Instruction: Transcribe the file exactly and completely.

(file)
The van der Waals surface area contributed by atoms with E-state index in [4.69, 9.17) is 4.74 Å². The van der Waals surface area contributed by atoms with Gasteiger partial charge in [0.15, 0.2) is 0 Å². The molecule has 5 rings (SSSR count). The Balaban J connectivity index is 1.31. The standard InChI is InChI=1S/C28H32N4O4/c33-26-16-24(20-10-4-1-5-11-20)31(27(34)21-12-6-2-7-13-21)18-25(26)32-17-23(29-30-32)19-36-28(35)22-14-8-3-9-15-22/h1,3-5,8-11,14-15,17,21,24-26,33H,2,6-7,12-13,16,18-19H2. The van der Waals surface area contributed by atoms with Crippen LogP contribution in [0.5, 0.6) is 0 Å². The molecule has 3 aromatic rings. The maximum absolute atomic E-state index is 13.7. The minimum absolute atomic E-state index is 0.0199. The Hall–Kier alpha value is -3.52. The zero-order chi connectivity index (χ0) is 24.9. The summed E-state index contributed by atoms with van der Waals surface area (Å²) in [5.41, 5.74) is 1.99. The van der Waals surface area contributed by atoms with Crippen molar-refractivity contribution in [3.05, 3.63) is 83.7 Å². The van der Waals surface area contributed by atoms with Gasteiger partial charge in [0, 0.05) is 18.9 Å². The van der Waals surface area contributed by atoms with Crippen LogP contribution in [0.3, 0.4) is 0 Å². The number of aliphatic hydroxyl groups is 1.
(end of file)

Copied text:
The van der Waals surface area contributed by atoms with E-state index in [4.69, 9.17) is 4.74 Å². The van der Waals surface area contributed by atoms with Gasteiger partial charge in [0.15, 0.2) is 0 Å². The molecule has 5 rings (SSSR count). The Balaban J connectivity index is 1.31. The standard InChI is InChI=1S/C28H32N4O4/c33-26-16-24(20-10-4-1-5-11-20)31(27(34)21-12-6-2-7-13-21)18-25(26)32-17-23(29-30-32)19-36-28(35)22-14-8-3-9-15-22/h1,3-5,8-11,14-15,17,21,24-26,33H,2,6-7,12-13,16,18-19H2. The van der Waals surface area contributed by atoms with Crippen LogP contribution in [0.5, 0.6) is 0 Å². The molecule has 3 aromatic rings. The maximum absolute atomic E-state index is 13.7. The minimum absolute atomic E-state index is 0.0199. The Hall–Kier alpha value is -3.52. The zero-order chi connectivity index (χ0) is 24.9. The summed E-state index contributed by atoms with van der Waals surface area (Å²) in [5.41, 5.74) is 1.99. The van der Waals surface area contributed by atoms with Crippen molar-refractivity contribution in [3.05, 3.63) is 83.7 Å². The van der Waals surface area contributed by atoms with Gasteiger partial charge in [0, 0.05) is 18.9 Å². The van der Waals surface area contributed by atoms with Crippen LogP contribution in [0.3, 0.4) is 0 Å². The number of aliphatic hydroxyl groups is 1.